I have a friend who recently announced that it was time for changes in their small group ministry. They went on to say, everything except the semester system and free market model are “up in the air.” Continuing, “I think it’s healthy to re-examine everything you do regularly, but it didn’t take us long to acknowledge that these things are not broken and work well in our given environment. They are the two best things about our small group ministry.”
What do you think about that statement? Logical? Seems like the thing to do? Would you do that? Are you in the camp that says, “re-examine everything you do regularly and keep the best things?”
Here’s what the statement generated in me. First, a three part disclaimer.
- First, it is essential that you clarify what a win is for your small group ministry.
- Second, since there is no problem-free solution to anything and every solution has a set of problems that go with it, all you can do is choose the set of problems you’d rather have.
- Last, I’m not a huge fan of either the semester system or the free market model. Not that either concept is wrong. Just that I personally prefer the problems that go with another solution. Based on what I’ve determined a win is and the set of problems that accompany those ideas…I prefer a different model.
Disclaimer out of the way, my immediate thought on reading my friend’s statement was that the “assumptions that a team has held the longest or the most deeply are the most likely to be its undoing.” This chilling line is from a really helpful article over at HBR called When Growth Stalls by Matthew S. Olson, Derek van Bever, Seth Verry.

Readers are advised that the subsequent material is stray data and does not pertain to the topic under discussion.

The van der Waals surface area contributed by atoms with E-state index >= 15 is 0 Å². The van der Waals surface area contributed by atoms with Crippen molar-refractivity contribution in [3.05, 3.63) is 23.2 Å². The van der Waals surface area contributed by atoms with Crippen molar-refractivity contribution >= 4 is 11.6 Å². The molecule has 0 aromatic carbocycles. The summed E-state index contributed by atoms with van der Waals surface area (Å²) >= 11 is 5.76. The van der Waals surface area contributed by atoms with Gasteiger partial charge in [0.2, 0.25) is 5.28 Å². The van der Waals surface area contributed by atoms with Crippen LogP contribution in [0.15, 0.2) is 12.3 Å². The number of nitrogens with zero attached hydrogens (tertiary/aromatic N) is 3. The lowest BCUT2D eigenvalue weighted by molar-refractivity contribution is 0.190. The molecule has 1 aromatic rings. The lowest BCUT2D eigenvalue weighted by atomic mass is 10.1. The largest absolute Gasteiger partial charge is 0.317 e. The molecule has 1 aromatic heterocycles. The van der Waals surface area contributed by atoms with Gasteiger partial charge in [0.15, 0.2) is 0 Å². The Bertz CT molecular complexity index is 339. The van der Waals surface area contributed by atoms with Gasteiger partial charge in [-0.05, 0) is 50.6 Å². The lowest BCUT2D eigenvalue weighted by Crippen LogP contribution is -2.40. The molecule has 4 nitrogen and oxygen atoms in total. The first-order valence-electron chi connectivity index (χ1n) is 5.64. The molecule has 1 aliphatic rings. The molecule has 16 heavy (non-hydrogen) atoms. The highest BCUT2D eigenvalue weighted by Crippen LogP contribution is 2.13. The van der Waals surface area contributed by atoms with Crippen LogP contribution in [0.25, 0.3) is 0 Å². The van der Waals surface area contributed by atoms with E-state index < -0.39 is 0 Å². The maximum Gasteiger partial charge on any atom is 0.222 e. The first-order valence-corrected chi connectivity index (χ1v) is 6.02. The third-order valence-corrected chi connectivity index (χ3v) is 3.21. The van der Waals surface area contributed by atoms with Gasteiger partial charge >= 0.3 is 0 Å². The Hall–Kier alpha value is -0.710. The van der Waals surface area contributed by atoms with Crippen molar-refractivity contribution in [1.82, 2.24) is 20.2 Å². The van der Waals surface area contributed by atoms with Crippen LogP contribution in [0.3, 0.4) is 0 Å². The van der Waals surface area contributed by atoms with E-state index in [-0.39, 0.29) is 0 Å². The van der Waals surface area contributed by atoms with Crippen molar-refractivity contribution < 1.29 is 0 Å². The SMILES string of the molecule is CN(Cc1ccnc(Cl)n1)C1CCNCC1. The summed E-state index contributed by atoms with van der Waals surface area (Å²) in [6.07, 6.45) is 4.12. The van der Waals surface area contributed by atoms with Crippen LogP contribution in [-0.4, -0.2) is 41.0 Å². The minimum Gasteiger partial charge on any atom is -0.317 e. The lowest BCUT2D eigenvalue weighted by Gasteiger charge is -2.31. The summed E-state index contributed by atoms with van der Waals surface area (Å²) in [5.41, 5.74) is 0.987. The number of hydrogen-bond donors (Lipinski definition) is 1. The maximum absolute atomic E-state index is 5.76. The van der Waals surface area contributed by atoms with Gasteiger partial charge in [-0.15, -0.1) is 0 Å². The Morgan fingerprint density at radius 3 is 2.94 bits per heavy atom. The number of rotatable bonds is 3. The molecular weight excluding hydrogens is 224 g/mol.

This line and the study were at least partially behind North Point’s decision to abandon both a weekly version of Kidstuff (their very cool program for kids and their parents) and 7:22 (their very well attended weeknight Singles’ worship experience). Both programs were very good, maybe not the best things they were doing, but very good. Well attended. Huge fan base. Discarded. Why? Because when North Point went back to examine the underlying assumptions that drove their commitment to those ideas…they realized that a change was needed.
I’ve been fascinated by their process, going back to Andy Stanley’s 2008 Drive talk called Random Thoughts on Leadership. Think about the willingness to ditch two programs that were so effective. Amazing. Ditching things that were working…but not in line with their current assumptions. I’ve written about it here, here and here. To top it off, the idea fit neatly alongside the Peter Drucker notion of purposeful abandonment. It’s not enough to get rid of what’s broken. True innovation comes when everything is on the table.
What does this all have to do with us? With you? With me? When we evaluate our small group ministries, what are the design elements that need to be closely examined? Is the strategy that we’re using really the right one? Or is it based on assumptions that are out of line with current realities? Out of line with ‘changes in the external environment.”
What does this have to do with all of us? For starters, we should probably all be putting everything on the table. As Andy Grove, former CEO of Intel said to Gordon Moore, “If we got kicked out and the board brought in a new CEO, what would he do? Why shouldn’t we walk out, come back in and do it ourselves?”
What do you need to evaluate? What do you need to change? What do you need to fix? The things that aren’t working? As Andy Stanley has said, “Your ministry is perfectly designed to produce the results you are currently experiencing.” Like what you’re getting? Keep it. Want the best results? Question the design.
Want do you think? Have a question? Want to argue? You can click here to jump into the conversation.